Jeffrey Lopatin's Blog
There are many benefits to installing a security system in your home. It gives you a sense security and safety for you and your family. You’ll be able to be away from your home for both short and long periods with a peace of mind. The one choice you’ll need to make is the type of security system that you want to be installed in your home. Some alarms are manned by commandoes while others have much more simplistic designs.
While some systems are installed by a professional, others are easier to install and can be done with a DIY approach. Remember that you can always start small and install a more complicated system as time goes on. You don’t even need to know how to use a drill or have any kind of technical expertise for most DIY install security systems. Below, you’ll find the basic steps that you should know before you install a home security system.
Basic Components In Your Home Security Package
- The main panel complete with keypad
- Motion detectors
These are the basic things that will come with every home security system no matter how simple or fancy you get in your alarm system selection. The number of sensors that you need will depend on the number of doors and windows that are in your home. It also is based on your own personal preference. Remember that these sensors will be activated every time a door or window is opened when they are installed in your home.
Install The Security Panel
Security panels are often wireless and should be placed near a power source to plug the panel in. These should also have a backup battery of some sorts. You can either place a nail on the wall or put an adhesive on the back of the panel. It’s really that simple to put the panel up!
Install The Sensors In Your Home
Security systems will come with door and window sensors and possibly along with some motion detectors. They will be placed with a moveable adhesive for your convenience. Every security system will come along with instructions for the optimum locations to place these sensors in.
Test Your System
Once you have completed the above steps, you’ll need to test your system to ensure that it has been properly activated and that everything is working properly. The specific system that you’re installing should also come along with some instructions for testing purposes.
While DIY home security systems seem fairly simple, they aren’t for everyone. Some homeowners prefer more complex systems to suit their needs. If a professional installation is for you, you should avoid self-install security systems altogether.
"Be it ever so humble, there's no place like home!" That saying (and old song) has been around for generations, but it's as true today as it was a century ago. Almost everyone would agree that your home should be a refuge from the calamity and dangers of the outside world.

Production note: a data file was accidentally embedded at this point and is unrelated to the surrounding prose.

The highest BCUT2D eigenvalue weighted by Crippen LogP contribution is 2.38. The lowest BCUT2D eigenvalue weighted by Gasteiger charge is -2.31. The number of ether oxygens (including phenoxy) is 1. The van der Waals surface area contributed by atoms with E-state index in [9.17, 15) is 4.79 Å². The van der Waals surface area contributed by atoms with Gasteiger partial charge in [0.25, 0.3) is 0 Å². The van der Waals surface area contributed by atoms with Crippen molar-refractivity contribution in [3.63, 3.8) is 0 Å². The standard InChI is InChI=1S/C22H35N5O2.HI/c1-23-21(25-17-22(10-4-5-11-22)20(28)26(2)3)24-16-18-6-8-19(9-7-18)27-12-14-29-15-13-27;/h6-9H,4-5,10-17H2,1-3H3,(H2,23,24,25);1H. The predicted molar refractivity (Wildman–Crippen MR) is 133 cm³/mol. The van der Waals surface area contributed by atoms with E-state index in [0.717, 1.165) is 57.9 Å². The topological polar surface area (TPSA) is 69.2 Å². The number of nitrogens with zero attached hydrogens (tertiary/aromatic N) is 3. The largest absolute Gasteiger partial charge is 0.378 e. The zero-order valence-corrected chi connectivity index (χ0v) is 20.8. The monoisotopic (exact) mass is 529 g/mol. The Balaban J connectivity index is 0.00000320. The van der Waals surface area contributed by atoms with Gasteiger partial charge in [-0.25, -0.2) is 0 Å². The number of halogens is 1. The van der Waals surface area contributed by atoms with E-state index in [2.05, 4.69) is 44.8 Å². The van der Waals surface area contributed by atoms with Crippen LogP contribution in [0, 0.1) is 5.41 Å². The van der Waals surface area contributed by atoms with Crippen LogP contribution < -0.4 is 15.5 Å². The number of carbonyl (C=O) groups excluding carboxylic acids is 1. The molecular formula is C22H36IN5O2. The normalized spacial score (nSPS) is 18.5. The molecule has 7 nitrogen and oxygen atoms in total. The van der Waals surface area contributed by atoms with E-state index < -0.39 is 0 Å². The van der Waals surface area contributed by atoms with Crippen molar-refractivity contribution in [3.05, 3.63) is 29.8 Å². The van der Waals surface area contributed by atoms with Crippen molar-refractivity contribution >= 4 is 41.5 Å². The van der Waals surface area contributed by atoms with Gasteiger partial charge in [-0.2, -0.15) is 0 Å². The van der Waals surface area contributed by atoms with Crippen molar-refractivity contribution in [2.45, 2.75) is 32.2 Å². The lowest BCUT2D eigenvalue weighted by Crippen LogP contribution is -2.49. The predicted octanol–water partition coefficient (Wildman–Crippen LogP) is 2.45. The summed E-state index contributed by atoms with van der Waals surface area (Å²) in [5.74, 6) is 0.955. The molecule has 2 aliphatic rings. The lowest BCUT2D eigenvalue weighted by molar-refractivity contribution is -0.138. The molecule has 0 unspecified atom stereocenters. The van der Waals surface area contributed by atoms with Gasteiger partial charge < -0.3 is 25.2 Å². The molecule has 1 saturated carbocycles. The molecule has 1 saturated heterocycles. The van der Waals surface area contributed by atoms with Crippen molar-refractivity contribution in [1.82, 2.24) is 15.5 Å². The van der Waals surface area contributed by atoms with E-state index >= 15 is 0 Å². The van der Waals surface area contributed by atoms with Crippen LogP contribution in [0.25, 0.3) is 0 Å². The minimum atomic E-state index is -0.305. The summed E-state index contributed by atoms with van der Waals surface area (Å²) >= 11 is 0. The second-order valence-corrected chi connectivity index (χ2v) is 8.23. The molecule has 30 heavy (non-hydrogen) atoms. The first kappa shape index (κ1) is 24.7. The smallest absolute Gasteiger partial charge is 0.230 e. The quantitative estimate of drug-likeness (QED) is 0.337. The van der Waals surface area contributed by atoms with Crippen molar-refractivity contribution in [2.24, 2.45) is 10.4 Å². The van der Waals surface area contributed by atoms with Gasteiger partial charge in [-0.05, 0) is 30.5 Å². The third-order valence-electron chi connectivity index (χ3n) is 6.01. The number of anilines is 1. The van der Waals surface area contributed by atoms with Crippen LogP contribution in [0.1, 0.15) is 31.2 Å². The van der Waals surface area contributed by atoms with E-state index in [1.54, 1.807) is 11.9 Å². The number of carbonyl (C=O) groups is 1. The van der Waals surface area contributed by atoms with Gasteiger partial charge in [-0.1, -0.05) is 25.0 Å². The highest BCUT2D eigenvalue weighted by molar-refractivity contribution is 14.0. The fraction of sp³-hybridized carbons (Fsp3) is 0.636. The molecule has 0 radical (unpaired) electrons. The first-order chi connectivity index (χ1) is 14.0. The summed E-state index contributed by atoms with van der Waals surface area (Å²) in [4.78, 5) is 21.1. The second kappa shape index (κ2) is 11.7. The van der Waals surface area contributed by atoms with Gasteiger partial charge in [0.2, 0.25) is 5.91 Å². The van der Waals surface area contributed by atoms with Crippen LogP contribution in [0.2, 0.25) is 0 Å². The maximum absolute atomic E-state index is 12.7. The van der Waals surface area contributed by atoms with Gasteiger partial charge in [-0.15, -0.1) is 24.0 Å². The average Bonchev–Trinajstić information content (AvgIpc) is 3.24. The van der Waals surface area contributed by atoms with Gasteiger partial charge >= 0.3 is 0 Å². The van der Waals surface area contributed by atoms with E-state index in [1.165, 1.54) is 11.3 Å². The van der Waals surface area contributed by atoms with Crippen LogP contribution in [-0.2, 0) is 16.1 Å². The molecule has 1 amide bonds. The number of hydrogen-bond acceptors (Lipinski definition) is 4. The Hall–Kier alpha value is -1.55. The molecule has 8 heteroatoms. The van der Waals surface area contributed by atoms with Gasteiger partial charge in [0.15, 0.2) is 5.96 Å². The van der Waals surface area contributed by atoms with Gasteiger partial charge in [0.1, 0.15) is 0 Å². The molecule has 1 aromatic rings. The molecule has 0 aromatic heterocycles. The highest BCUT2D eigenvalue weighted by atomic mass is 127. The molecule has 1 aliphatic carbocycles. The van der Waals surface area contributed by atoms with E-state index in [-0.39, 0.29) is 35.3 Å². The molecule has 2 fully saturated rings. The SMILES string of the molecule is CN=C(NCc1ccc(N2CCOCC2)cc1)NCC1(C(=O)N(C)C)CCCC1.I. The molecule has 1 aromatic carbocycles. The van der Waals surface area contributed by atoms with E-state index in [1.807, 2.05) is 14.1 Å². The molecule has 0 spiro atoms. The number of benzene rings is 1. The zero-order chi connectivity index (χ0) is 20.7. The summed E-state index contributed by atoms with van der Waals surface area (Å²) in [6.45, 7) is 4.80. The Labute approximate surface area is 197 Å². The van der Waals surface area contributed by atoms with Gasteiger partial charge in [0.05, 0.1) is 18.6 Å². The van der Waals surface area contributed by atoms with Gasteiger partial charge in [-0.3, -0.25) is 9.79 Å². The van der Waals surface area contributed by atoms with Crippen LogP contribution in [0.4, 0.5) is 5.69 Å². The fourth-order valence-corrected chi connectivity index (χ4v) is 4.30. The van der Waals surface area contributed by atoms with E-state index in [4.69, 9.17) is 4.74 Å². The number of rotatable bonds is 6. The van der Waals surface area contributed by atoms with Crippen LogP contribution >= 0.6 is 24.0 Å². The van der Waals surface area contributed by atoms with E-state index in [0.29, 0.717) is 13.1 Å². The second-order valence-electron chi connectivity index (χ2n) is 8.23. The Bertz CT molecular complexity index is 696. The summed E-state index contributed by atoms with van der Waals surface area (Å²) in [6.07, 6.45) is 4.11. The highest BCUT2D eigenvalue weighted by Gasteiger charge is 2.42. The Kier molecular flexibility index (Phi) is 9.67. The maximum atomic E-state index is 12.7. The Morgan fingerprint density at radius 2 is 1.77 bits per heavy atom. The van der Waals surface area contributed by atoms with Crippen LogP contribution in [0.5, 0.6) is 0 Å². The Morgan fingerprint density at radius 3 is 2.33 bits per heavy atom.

A related saying which has been repeated for even longer is "A man's home is his castle." That age-old concept not only emphasizes that fact that we all deserve to be safe and secure in our own homes, but it's also the basis for certain legal principles. Unfortunately, the mere existence of our rights as homeowners does not prevent burglaries, break-ins, and criminal intrusions from happening, so it's necessary to take steps to help protect your home and family from crime.
The good news is that there are literally dozens of things you can do to make your home a safer, more secure place. While it can be costly (but often worth it) to implement an elaborate, high-tech home security system, there are plenty of inexpensive measures you can take to discourage burglars. Here are a few crime-prevention tactics which can greatly reduce the chances of a break-in or intrusion taking place at your home.
Be security minded: If you live in a low-crime area, it's easy to let your guard down and become complacent. When it comes to keeping your property, family, and possessions secure, though, it's much better to "err on the side of caution." One regrettable mistake many people make is to leave their doors unlocked when they go out to "run a few quick errands." Not only can errands take longer than originally planned, but experienced burglars can be in and out of your home in minutes. By being consistent with locking doors and securing your home before you leave, you'll significantly reduce the chances of becoming a crime statistic. Instilling that awareness and those habits in your children is also an important element of any effective home security strategy.
Simple security solutions: Although glass panels alongside a front door can be an attractive design touch, it can provide potential intruders with a glimpse of the inside of your home -- including its layout, a view of valuables left out in the open, and whether your security system is activated. There are several ways you can obscure the view people have of your home's interior, including frosting the glass using a special spray, temporarily attaching a decorative window film, or installing etched glass. Customized window blinds may also do the trick.
Innovative ideas: Burglars generally tend to target homes that appear vacant or unsecured. Half the battle is creating the impression that someone is home, even if you're not. While you've undoubtedly heard about the technique of hooking up timers to your lights to make them go on and off at designated times, here's an interesting variation on the theme: You can purchase a device for $20 or $30 that simulates the flickering light that a TV gives off when it's being watched. While this is not a standalone or foolproof technique, it can be a low-cost part of an overall home security strategy.